What Arthur L. Fries, RHU Can Do for You
Disability Insurance Claim Advice
Advise you on how to complete the claim forms, line by line, in a way that honestly and clearly presents your medical problem in the best possible light to the home office claims person. Most claim forms that I have reviewed are too vague, with respect to the answers provided, and could cause doubt in the mind of the home office claims person. You may think, from an emotional standpoint, that you have a partial (residual) disability claim, but from a contractual standpoint, you have a total disability claim. One type might bury you in paperwork every month... another may not.
Advise you on how to communicate with your physicians so that they know the implications of their answers on a claim form. The attending physicians always should be truthful, but we don't want a physician to provide a response that unknowingly blows your claim out the window.
Advise you on what to expect and how to handle the IME.
Advise you on how to set up your pre- vs. post-disability duties and hours. The days of just saying you rest, watch TV, and walk the dog might just not hold up in today's claim climate. This could make a difference between you collecting nothing, something, or 100 percent of your monthly benefit.
Advise you on how to handle a "kiss-off" or termination from the insurance company. It doesn't necessarily mean you crawl into the corner in the fetal position, with your thumb in your mouth, although emotionally that is what you may feel like doing. You may have a very legitimate claim, but your paperwork has been lacking in the way of misinformation, or information that is not clear to the claims department. Or you might have been acting in a way that would lead the insurance company to think that you were not disabled by definition, when, in fact, you were. As an example, you have a major cervical problem that prevents you from doing surgery/procedures. You have intermittent pain and a protruding disc that shows up on an MRI. However, you see no problem driving your five-speed sports car and switching gears with your "operating arm." This, in spite of the fact that you might be driving with some pain or difficulty. This, by itself, might not cause the insurance company to terminate your claim; but, this, added to several other questionable acts, might be a reason for doing so.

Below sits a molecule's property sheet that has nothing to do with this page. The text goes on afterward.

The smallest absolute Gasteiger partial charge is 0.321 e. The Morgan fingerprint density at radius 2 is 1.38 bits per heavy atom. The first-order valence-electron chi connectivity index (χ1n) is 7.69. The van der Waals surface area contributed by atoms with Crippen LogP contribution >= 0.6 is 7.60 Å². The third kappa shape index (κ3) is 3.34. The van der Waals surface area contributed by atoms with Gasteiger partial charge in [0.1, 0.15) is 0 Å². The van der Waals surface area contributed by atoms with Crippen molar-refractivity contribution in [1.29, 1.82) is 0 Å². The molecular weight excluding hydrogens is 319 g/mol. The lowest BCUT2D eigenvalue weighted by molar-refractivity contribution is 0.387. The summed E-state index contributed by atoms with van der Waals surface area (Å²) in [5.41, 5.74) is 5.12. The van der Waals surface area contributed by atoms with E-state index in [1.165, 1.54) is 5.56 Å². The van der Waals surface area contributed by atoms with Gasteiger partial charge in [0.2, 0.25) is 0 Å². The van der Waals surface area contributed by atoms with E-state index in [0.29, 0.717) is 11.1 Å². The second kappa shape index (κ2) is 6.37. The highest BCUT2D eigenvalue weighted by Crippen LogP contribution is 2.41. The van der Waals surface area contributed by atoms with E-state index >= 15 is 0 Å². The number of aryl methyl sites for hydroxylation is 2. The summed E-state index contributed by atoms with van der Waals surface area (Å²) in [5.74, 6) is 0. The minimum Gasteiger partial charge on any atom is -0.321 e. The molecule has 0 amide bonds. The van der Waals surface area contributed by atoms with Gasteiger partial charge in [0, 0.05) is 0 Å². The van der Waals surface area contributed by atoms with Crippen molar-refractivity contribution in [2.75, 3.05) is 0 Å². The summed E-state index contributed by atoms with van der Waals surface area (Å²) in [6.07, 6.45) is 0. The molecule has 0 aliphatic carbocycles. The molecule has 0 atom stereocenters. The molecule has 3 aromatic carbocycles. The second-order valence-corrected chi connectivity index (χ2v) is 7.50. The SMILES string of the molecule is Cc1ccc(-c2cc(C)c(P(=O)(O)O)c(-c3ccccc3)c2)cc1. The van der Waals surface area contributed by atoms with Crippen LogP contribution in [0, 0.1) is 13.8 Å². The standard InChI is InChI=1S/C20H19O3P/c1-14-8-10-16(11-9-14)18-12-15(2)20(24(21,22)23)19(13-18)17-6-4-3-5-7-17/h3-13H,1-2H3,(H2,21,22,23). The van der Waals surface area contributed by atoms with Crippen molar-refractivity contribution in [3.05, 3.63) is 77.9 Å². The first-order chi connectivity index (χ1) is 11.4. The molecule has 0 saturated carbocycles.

Advise you on how subjective symptoms can be converted to objective symptoms with the proper medical testing. And, some subjective symptoms by themselves might pose a problem with your claim, but for some types of claims, they may not.
Help you decide if a buyout can be to your benefit or detriment and what is reasonable in the way of an offer by the insurance company.
Review your disability policy(s) or a photocopy of it, including the original application for coverage. This should include a review of the original proposal, provided by the broker . . . if available. Were the questions on the original application clear or were they poorly worded? Might the agent/broker have left out any pertinent information? Might the insurance company have terminated a claim or denied it because of an omission or a mistake by the agent/broker? The definition of total disability, partial (residual) disability, a COLA option and any one of a number of options, wording, exclusions, etc., will have a bearing on how your claim is handled.